Finding out the answer to how much a deck costs is an important part of planning your deck upgrade, but the answer isn't always so easy to come by.
To help you accurately estimate the cost of your project, we’ve gone straight to the experts. They have given us figures for deck ideas and small decks of different dimensions, as well as the costs for all of the popular decking materials, deck railings and deck lighting ideas.
‘Naturally the larger the deck size the more costly the materials, so you need to consider which materials are best for you in terms of short term spend versus long term investment,’ says Karl Harrison of Karl Harrison Design, which designs and builds high end residential landscape projects.
‘Softwood is generally accepted as an introductory level, but needs maintaining and potentially repairing as the years go by, whereas composites which are made of recycled materials are more durable and require low maintenance – just a wash with soap and water from time to time.’
Hardwood decks are also an option, and you’ll find price guides for all three types below.
How much does a deck cost?
'An average size deck is 12x16-ft. and the cost ranges from $5,000-$11,000, including labor, and depends on the products you select and other variables like design and complexity,' say Egypt Sherrod & Mike Jackson of HGTV's Married to Real Estate.
It'll also depend on whether you're building a new deck, or upgrading an existing one.
“Building a deck from scratch is typically a bit more expensive vs. replacing an existing deck using an existing substructure,' says Patrick Barnds, senior vice president of product management at TimberTech, a composite decking manufacturer. 'However, every deck space is unique and costs range based on location.' You will also need to factor in any deck planting and deck edging ideas into your designs and budget.
To get a more specific cost for your project, we've broken down the prices for hardwood decks, softwood decks, and composite decks, as well as the factors that typically influence installation costs, and more.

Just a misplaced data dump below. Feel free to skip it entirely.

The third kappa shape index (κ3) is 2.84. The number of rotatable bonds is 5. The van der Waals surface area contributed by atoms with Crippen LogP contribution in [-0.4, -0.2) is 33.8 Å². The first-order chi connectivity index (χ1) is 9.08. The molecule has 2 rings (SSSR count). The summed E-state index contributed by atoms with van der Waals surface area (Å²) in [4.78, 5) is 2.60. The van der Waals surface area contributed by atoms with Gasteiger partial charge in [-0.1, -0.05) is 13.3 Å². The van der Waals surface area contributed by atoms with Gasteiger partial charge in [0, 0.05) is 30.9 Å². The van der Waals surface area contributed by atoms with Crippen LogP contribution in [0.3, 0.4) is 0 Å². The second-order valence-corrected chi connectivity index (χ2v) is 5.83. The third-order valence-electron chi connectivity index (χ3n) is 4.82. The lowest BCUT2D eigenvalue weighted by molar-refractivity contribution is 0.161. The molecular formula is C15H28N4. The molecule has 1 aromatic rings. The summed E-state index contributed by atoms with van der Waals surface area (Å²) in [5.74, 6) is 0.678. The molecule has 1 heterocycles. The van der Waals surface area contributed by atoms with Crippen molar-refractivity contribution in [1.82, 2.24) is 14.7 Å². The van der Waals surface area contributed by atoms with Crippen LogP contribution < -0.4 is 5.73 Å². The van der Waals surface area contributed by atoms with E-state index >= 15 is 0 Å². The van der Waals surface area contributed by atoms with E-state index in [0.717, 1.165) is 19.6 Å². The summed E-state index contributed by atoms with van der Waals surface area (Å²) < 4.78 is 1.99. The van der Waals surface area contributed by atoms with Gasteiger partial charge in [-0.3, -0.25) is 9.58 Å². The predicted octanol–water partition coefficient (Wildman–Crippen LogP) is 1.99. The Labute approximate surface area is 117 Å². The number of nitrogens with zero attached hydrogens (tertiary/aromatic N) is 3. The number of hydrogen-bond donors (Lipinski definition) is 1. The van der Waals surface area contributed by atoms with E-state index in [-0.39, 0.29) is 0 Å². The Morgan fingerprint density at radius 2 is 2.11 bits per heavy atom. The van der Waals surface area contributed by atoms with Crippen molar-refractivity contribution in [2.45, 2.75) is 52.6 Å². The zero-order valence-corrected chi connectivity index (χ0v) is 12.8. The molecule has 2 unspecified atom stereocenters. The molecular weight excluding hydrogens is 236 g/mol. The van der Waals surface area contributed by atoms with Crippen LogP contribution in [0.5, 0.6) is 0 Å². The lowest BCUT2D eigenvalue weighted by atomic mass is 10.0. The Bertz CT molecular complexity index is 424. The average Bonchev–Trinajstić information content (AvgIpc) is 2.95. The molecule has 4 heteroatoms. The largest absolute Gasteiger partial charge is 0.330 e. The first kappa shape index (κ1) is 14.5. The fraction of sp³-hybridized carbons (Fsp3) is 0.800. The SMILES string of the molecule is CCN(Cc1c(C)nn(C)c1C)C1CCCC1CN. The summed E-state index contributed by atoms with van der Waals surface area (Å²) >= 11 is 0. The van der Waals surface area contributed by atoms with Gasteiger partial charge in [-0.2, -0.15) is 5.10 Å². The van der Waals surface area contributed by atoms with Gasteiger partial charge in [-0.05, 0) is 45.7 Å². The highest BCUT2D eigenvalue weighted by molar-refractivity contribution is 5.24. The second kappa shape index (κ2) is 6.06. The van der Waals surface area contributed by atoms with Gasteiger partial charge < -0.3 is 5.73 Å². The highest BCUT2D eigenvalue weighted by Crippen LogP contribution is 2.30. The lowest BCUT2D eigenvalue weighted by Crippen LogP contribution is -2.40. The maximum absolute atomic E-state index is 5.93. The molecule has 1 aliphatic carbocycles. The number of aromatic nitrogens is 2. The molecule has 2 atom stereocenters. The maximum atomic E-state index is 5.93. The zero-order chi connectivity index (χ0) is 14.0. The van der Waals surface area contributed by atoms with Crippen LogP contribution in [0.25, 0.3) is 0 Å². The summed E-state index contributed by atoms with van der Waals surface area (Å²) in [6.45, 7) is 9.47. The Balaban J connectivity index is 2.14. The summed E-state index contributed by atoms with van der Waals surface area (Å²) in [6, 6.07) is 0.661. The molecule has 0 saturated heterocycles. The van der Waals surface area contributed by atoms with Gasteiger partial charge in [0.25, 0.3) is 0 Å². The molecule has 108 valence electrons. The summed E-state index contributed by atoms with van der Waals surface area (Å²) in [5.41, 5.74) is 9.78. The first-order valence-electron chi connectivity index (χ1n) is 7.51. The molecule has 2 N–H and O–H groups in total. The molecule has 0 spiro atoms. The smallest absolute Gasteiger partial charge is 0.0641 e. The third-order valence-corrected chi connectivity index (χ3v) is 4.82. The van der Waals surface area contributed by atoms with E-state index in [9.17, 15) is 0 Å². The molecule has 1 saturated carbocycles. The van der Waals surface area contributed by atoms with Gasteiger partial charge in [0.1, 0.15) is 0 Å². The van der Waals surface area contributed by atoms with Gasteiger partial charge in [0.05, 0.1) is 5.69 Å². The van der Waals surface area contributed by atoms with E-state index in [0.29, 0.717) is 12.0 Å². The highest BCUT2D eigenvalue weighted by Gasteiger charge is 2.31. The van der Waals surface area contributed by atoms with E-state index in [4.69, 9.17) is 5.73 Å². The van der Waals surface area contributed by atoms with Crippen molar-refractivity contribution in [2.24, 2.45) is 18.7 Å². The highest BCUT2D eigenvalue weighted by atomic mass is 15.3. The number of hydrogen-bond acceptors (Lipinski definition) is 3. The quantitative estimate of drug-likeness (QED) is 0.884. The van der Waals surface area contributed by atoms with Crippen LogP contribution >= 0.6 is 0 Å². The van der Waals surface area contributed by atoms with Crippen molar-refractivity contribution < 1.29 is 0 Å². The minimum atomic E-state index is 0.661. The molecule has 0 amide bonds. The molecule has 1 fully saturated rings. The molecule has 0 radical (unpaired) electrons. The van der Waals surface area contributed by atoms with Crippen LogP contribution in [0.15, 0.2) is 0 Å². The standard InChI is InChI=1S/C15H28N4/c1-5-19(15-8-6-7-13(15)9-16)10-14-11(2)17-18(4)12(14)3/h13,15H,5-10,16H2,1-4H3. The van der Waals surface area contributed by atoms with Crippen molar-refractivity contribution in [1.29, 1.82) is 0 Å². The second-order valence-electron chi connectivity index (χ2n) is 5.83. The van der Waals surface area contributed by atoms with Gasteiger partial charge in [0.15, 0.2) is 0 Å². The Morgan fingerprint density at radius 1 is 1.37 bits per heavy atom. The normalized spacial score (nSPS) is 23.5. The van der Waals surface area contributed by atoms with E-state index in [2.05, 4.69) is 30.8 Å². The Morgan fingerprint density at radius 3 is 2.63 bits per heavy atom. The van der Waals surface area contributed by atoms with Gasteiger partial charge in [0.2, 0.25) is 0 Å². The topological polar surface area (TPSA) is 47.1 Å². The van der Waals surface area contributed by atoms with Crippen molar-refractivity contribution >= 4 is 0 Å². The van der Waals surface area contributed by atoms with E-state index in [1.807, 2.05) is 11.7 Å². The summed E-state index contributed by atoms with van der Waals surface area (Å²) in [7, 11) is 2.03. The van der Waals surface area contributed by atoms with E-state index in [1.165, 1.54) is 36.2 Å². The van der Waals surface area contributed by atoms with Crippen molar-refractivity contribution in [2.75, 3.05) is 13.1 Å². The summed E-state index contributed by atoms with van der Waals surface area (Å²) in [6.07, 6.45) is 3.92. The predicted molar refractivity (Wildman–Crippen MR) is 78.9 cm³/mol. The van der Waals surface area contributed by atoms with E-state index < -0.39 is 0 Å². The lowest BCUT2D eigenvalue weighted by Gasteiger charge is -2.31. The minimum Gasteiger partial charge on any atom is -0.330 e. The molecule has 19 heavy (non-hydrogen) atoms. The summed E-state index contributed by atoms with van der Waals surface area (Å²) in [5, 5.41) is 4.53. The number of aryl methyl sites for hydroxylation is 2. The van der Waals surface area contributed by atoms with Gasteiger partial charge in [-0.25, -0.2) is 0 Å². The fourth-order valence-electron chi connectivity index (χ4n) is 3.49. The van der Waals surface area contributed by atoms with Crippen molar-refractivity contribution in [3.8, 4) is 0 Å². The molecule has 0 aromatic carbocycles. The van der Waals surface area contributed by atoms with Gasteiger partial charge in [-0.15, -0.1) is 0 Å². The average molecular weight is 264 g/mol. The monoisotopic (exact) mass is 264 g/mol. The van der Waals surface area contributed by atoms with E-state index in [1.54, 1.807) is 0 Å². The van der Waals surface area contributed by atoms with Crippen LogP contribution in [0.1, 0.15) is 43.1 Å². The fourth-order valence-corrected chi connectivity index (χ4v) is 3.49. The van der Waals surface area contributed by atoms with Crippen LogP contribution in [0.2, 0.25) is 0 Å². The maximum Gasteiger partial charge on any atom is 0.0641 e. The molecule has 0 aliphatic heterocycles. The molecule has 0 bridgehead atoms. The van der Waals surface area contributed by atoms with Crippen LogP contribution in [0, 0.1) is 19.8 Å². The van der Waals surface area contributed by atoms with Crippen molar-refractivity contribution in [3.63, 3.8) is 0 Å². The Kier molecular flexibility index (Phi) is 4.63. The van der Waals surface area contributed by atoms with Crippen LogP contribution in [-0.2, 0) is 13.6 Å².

How much is a hardwood deck?
Hardwood decking is made with timbers from the tropics, or trees such as beech, ash or oak. The slow growth of the wood used to manufacture the boards creates decking that offers fabulous durability, and they’re resistant to splitting, rotting and warping. If you care for a hardwood deck correctly it can last for many decades and, while it will look good from when it is first laid, it could even become more attractive as it ages.
But how much is a hardwood deck?
‘Hardwood decking can be in the form of a temperate species like European oak, or more commonly in a tropical species like balau or iroko,’ says Nick Collinson at Duffield Timber. ‘For a good-quality hardwood deck board, you will look to pay between $56 and $77 (£40 and £55 + VAT) per square meter.’
How much is a softwood deck?
Softwood decking is made from coniferous evergreen trees like pine and spruce. The boards should have been pressure treated so they can withstand an outdoor environment and are protected from fungal and insect decay. Regular maintenance is still needed to keep it in good condition, though.
It’s an extremely popular decking material because it is widely available, and easy to work with, plus it’s a cost-effective choice.
‘A typical tanalized (pressure-treated) softwood decking board will cost approximately $21 (£15 + VAT) per square meter,’ says Nick Collinson. ‘This is the type of deck board that you’ll usually see being sold at garden centers and DIY stores, providing a low-budget option.’
‘That said, there are high quality softwood decking products available which are design and style-led. Examples include Siberian larch and modified species like Thermowood. Durable and attractive, these softwoods perform more like a hardwood with a price point of $35 to $42 (£25 to £30 + VAT) per square meter. This makes them an excellent middle ground option.’
How much is a composite deck?
Composite decking is made from a combination of wood and plastic, and can contain a high proportion of recycled materials. It’s a low maintenance option, but is a bigger investment than softwood decking.
‘The cost for a professionally installed composite deck can vary tremendously,’ says Karl Harrison. ‘High quality composite decking, such as from Trex, can cost as little as $307 (£220 + VAT) per square meter for the basic range.